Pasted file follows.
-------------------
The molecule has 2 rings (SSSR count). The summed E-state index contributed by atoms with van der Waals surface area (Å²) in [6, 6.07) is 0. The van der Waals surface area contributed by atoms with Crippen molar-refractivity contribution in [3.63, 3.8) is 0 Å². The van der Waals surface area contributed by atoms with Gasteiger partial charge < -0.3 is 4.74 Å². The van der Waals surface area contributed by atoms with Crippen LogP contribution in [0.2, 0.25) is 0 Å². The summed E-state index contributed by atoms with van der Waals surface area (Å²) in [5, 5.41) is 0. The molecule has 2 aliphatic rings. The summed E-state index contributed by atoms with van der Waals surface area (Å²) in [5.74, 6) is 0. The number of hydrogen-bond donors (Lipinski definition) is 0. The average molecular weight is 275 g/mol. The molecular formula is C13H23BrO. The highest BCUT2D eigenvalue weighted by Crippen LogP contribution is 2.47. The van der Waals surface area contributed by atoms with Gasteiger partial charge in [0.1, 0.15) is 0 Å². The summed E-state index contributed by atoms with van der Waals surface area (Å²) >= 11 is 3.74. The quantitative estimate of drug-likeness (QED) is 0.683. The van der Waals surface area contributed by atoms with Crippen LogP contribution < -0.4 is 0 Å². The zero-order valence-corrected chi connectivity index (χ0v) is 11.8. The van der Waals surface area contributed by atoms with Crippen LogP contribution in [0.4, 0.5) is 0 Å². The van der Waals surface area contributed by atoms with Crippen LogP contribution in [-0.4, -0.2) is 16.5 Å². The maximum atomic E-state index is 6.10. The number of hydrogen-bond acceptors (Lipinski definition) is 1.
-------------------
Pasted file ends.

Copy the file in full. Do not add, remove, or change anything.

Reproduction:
The molecule has 2 rings (SSSR count). The summed E-state index contributed by atoms with van der Waals surface area (Å²) in [6, 6.07) is 0. The van der Waals surface area contributed by atoms with Crippen molar-refractivity contribution in [3.63, 3.8) is 0 Å². The van der Waals surface area contributed by atoms with Gasteiger partial charge < -0.3 is 4.74 Å². The van der Waals surface area contributed by atoms with Crippen LogP contribution in [0.2, 0.25) is 0 Å². The summed E-state index contributed by atoms with van der Waals surface area (Å²) in [5, 5.41) is 0. The molecule has 2 aliphatic rings. The summed E-state index contributed by atoms with van der Waals surface area (Å²) in [5.74, 6) is 0. The number of hydrogen-bond donors (Lipinski definition) is 0. The average molecular weight is 275 g/mol. The molecular formula is C13H23BrO. The highest BCUT2D eigenvalue weighted by Crippen LogP contribution is 2.47. The van der Waals surface area contributed by atoms with Gasteiger partial charge in [0.1, 0.15) is 0 Å². The summed E-state index contributed by atoms with van der Waals surface area (Å²) >= 11 is 3.74. The quantitative estimate of drug-likeness (QED) is 0.683. The van der Waals surface area contributed by atoms with Crippen LogP contribution < -0.4 is 0 Å². The zero-order valence-corrected chi connectivity index (χ0v) is 11.8. The van der Waals surface area contributed by atoms with Crippen LogP contribution in [0.4, 0.5) is 0 Å². The van der Waals surface area contributed by atoms with Crippen LogP contribution in [-0.4, -0.2) is 16.5 Å². The maximum atomic E-state index is 6.10. The number of hydrogen-bond acceptors (Lipinski definition) is 1.